Odds Automatically Against You

Discussion in 'Trading' started by antincedo, Oct 29, 2008.

  1. just a curious question.. why is it that it seems as a trader with no knowledge of trading has less than a 50% chance of being right? when one can only go long or short

    why does it seem that one needs an edge just to have a 50% success rate?
  2. ronblack


    Success rate means very little in this business. You can be right 95% of the time and still lose money. You can be right only 20% of the time and make a lot of money. The key is not just the success rate but the combination of success rate and avg. win to avg. loss ratio. These parameters together determine the profit factor as it is shown in this excellent paper by Michael Harris:


  3. . Even if a trader is right factors such a spreads and slipage and fees work against the tradr.
  4. im just saying in a case where it would seem that you only have two choices... it seems you have a probability of less than 1:2 without an edge
  5. Because you could take any setup, go long or short on the trade, and because of the random element of the market, lose on both trades even though one trade or the other would have proven profitable given enough time. Because of the noise of the market a flip of a coin event can still create a loss.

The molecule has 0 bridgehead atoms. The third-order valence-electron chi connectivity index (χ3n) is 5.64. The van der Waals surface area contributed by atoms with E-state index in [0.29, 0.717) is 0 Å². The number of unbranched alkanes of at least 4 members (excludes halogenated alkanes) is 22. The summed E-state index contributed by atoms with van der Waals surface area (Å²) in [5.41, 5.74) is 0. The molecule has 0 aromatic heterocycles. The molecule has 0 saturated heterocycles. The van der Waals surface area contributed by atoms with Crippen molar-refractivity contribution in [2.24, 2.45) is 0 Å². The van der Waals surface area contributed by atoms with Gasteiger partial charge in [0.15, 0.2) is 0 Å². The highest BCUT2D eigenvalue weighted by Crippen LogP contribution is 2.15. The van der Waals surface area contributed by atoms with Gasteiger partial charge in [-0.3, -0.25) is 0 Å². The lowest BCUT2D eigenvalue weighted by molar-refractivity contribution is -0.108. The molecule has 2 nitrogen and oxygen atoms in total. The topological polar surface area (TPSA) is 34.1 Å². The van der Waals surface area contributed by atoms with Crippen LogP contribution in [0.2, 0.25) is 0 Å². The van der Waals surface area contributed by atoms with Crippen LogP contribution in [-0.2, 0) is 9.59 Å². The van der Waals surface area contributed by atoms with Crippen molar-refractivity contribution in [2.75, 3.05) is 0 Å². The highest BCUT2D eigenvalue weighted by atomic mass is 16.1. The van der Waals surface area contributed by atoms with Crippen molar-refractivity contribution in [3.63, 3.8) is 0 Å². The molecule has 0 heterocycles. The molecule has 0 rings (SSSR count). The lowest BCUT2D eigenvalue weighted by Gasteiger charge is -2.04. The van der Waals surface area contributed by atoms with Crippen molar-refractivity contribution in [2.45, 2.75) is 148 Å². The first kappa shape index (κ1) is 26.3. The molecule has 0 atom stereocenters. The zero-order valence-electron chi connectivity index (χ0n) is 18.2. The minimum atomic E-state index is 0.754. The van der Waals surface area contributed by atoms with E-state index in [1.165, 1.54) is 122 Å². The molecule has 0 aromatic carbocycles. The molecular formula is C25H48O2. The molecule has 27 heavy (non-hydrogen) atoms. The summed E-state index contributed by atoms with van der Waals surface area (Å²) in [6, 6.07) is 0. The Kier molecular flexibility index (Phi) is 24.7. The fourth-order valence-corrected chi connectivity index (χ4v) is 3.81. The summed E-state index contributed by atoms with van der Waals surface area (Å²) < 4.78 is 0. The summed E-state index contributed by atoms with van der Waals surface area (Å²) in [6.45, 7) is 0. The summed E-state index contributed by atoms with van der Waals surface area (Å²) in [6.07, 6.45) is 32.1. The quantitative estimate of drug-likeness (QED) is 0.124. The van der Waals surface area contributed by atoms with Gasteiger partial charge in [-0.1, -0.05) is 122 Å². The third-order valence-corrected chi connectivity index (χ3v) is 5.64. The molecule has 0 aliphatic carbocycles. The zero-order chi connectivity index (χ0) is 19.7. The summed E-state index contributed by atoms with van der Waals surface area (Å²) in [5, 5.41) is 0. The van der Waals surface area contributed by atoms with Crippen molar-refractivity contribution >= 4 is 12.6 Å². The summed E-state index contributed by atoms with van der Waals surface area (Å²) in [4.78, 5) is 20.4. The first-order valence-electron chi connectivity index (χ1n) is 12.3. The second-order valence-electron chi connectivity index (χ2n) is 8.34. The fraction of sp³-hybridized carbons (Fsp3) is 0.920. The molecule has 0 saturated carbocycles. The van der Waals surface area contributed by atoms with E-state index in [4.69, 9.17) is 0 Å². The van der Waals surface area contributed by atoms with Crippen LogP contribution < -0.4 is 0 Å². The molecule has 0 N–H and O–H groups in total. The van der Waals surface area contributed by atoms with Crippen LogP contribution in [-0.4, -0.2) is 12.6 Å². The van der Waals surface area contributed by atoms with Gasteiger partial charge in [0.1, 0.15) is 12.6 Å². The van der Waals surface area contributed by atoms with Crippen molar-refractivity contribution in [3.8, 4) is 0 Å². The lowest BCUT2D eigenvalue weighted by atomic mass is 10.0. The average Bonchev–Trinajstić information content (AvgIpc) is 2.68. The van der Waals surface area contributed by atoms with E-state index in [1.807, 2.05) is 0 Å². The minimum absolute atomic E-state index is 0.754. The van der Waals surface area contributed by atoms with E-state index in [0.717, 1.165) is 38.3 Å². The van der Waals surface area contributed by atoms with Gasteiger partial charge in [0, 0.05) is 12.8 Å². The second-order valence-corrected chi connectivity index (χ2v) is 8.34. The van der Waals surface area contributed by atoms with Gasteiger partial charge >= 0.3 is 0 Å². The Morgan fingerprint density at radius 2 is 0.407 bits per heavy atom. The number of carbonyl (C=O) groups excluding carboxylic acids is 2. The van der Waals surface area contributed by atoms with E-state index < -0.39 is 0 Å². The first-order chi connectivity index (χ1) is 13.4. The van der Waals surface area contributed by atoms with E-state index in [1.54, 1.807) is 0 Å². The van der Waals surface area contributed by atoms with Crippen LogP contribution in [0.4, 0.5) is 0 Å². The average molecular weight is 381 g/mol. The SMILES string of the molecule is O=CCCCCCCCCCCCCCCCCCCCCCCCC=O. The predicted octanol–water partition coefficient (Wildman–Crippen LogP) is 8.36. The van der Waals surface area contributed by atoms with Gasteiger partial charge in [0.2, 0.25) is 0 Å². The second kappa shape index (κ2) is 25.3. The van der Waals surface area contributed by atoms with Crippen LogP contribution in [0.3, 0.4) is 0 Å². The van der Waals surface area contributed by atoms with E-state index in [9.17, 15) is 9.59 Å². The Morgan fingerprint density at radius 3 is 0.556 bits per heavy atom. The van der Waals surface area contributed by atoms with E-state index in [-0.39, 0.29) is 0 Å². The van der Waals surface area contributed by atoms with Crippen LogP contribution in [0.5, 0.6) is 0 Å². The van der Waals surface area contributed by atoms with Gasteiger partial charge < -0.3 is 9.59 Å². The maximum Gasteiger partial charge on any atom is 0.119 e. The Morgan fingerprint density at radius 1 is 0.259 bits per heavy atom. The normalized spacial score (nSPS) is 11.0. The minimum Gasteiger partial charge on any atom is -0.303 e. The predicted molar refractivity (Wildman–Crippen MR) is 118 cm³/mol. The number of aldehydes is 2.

6. Try an experiment. Paper-trade some chart with <i>true</i> randomness, and do it many many times. Ignore slippage and commissions. If you can program, do it by generating random numbers. And then see if, with a large sample, you end up with an expectation of breaking even. You should.

    If you do, then it would have to be that the effect is psychological.
  7. interesting... so misaligned psychology is the real negative expectancy

  8. I didn't say that: I said that was a <i>theory</i>, but you couldn't say that until you did the experiment.
  9. Also, keep in mind slippage and commissions. I said to leave those out of the experiment, just for the sake of all other factors being equal, but they would be there in real life.
  10. Depending on how you look at it, there is some truth in your words. Trader or not, in a simple coin toss with only two outcomes the odds are already stacked against you. Assume you are compounding with a dollar bet and the possible outcomes are:


    What is the probability that you will get a successful return off just these 2 tosses? It's not 50% as most would presume. It's pretty mind blowing when you 1st encounter it.

    Note that net expectation over many trials is a different beast; but it requires that you make it to those many trials first.
    #10     Oct 29, 2008